Sunday, November 05, 2006

Rioting in the Holy City

As many of you know, there is a "Gay Pride Parade" planned to take place this week in Jerusalem despite aggressive opposition, mainly in the form of riots. This is in addition to an Israeli competitor recently acquiring the title of "Mr. Gay International" in Palm Springs.

Opposition to the parade reached a crescendo the past two days, with a fake bomb placed in Jerusalem's Har Nof neighborhood and violent rioting instigated by haredim.
Late Sunday evening, a surprise decision by Attorney-General Menahem Mazuz to deny police requests to suspend the Jerusalem Gay Pride March planned for Friday set off urgent moves to reach a possible compromise.

[...]

Mazuz's decision quickly reverberated across Jerusalem's haredi neighborhoods, as residents of Mea She'arim, Geula and Romema took to the streets, blocking Rehov Sarei Yisrael and Kikar Shabbat with burning dumpsters and tires.

On Sarei Yisrael, people in the crowd threw rocks at police officers, and five protesters were detained for questioning. A failed attempt was made at blocking Rehov Tzefania and the major artery and frequent flashpoint Rehov Bar-Ilan, and similar protests were also held in Bnei Brak.
It was this effect - and worse - that police had feared when they held a situation assessment Sunday morning, at which the country's top law-enforcement officials decided that the risk to human life was too high to allow the parade to be held.


Full story
I am going to omit my own opinion of the situation, but please enjoy my vlog as an embedded observer on the front lines.

13 Comments:

Blogger netmessiah said...

Such a shanda. Why? Yes, they believe gays are defiling the Holy Land, but to destroy the Holy Land because of rifts in the Tribe? Nu!?!?! Isnt this why we lost the 2nd Temple!?!?!

Sun Nov 05, 06:55:00 PM 2006  
Blogger G-D SQUAD said...

No. As I recall, that was because of baseless hatred.

These riots are in opposition to open desecration of the Torah in Jerusalem. Whether open desecration of the Torah is a thing to riot about is another question altogether, and whether hatred is involved is another. But this is not baseless hatred, in any case.

Mon Nov 06, 10:08:00 AM 2006  
Blogger G-D SQUAD said...

And, if we're speaking about specific Jewish history, promiscuity was one of the main causes of the mabul. Which, apparently, made all of humanity deserving of destruction. But then again, that's just according to the Torah, and not everyone holds by that.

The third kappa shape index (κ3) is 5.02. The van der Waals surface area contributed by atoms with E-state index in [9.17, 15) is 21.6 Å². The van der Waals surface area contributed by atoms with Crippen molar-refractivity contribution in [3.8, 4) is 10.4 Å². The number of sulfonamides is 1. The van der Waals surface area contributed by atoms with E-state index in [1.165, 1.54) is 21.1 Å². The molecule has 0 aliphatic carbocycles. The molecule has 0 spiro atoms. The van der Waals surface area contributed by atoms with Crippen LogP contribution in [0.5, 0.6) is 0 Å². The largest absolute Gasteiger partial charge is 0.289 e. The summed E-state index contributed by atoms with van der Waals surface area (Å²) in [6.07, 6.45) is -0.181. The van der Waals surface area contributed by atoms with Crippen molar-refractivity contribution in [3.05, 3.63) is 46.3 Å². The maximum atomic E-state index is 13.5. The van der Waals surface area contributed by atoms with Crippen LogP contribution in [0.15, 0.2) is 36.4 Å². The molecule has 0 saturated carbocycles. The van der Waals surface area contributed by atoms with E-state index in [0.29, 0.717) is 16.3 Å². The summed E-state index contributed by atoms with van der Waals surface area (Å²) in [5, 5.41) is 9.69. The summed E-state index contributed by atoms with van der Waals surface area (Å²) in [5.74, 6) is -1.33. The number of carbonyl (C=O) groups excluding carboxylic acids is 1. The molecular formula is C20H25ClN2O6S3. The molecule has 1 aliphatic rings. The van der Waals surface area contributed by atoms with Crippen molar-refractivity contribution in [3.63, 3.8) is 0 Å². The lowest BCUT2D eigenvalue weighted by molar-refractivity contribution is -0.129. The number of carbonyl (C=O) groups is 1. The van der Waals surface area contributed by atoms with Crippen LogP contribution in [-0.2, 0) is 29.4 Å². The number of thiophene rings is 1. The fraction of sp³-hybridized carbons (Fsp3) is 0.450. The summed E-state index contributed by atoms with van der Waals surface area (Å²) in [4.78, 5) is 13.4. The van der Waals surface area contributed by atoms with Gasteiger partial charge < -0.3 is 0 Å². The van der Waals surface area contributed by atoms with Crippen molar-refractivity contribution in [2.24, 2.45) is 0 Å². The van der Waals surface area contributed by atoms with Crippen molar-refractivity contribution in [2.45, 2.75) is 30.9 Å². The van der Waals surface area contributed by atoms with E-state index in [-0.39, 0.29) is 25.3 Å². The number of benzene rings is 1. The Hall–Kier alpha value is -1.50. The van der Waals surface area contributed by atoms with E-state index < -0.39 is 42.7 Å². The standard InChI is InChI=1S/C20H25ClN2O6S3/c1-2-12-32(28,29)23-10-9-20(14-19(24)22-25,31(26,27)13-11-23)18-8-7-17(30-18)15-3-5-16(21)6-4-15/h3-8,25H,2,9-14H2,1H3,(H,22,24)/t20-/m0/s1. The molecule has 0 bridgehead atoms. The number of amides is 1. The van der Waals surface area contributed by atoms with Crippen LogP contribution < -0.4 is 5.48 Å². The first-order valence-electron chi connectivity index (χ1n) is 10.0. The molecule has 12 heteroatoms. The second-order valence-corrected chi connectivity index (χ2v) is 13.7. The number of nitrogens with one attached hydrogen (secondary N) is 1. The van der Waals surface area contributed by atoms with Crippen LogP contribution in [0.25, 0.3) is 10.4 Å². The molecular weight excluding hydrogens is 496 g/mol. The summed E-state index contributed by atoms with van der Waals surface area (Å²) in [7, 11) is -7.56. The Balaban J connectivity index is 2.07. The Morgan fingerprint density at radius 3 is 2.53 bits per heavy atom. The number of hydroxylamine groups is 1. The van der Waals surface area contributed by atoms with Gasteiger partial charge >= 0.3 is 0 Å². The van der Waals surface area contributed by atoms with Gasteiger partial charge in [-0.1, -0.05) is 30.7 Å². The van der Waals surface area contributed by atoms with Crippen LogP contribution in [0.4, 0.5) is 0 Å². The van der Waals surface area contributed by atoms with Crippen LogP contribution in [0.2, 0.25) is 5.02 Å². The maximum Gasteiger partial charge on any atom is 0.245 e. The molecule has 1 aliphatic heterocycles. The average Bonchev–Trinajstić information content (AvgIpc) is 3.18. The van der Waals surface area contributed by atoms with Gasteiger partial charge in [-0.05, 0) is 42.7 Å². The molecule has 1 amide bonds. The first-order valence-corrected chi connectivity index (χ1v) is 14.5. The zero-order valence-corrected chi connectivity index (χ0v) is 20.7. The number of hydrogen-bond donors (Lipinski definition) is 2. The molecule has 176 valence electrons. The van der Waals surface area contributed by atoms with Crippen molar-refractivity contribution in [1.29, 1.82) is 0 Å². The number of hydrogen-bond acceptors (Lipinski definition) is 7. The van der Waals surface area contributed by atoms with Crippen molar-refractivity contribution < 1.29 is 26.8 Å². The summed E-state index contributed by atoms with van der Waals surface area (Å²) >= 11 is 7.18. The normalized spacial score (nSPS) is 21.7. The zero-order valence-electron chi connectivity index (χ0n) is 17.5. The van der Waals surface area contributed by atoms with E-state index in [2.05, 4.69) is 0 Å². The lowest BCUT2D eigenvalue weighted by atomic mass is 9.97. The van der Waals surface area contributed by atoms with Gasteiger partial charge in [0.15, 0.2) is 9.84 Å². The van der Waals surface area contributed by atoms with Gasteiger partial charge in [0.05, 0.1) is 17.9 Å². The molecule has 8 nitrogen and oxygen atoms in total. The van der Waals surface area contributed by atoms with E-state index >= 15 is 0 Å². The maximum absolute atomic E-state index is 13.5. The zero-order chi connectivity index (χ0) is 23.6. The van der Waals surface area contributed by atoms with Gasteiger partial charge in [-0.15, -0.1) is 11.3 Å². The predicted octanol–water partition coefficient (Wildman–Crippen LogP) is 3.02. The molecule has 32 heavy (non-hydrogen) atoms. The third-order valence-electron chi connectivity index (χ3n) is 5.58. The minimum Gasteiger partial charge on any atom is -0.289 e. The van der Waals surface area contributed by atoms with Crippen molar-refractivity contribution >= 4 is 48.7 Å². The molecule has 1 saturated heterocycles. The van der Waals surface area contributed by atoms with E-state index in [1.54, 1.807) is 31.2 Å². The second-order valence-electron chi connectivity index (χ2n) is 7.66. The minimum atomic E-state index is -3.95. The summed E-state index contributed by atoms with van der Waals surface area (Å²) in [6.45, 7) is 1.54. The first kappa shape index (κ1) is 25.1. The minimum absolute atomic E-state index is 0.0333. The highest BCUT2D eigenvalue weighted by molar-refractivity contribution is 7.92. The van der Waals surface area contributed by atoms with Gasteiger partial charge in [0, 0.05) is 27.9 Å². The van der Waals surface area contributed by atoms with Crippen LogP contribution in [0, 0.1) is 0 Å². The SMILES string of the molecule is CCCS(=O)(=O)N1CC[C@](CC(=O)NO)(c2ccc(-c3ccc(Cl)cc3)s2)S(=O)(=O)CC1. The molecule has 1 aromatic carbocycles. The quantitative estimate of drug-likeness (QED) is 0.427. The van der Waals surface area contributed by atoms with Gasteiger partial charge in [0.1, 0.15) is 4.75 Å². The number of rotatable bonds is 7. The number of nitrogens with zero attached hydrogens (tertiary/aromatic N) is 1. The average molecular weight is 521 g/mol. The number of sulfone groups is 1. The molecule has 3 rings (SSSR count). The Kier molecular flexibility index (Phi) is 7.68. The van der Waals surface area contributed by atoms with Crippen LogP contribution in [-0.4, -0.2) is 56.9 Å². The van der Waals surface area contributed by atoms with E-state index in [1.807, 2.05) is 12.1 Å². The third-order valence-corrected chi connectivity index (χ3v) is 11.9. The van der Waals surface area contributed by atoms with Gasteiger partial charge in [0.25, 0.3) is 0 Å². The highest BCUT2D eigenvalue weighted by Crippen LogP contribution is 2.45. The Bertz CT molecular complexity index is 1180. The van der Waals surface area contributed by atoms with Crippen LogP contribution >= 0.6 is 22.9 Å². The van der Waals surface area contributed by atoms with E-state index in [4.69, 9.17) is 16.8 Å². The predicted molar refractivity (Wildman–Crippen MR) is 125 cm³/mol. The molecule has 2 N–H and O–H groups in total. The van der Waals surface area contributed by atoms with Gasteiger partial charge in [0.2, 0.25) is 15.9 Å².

Mon Nov 06, 10:18:00 AM 2006  
Anonymous Anonymous said...

I believe in tolerance for homosexuals, but I'm upset with their insensitivity to other groups that exist in the world around them. I understand where they come from, though. Personally, I'm not gay, but I understand that those who are are tired of living on the fringe and in the shadows of regular society. They don't want to live with what they believe is false sense of guilt for their activities.

Nonetheless, I think people in the gay rights movement need to be cognizant of others and their differences. By marching through Jerusalem they are trampling on the spiritual traditions of that city. Certainly, there are Jews in that group, who might view it as a march for progress, but there are going to be many non-Jewish, aetheists who will relish in giving a good slap to the face of the G-d responsible for Western civilization's abhorence to homosexuality.

As a I said, I'm not gay, so I can't trully assess how I would feel about this situation if I were, but I want to say that even if I were gay, I would respect the sensibilities of the people of Jerusalem, whether I agreed with them or not. Remember, "Tolerance is the oil which takes the friction out of life," and I believe some kind of basic, civil respect for others protects us from having other people's beliefs shoved down our throats in the name of goodness and progress. In my opinion, impressing a demand for acceptance of homosexuality is similar to impressing the belief on others that its a sin...the connection (for those who don't get it) ="don't tell me what to think."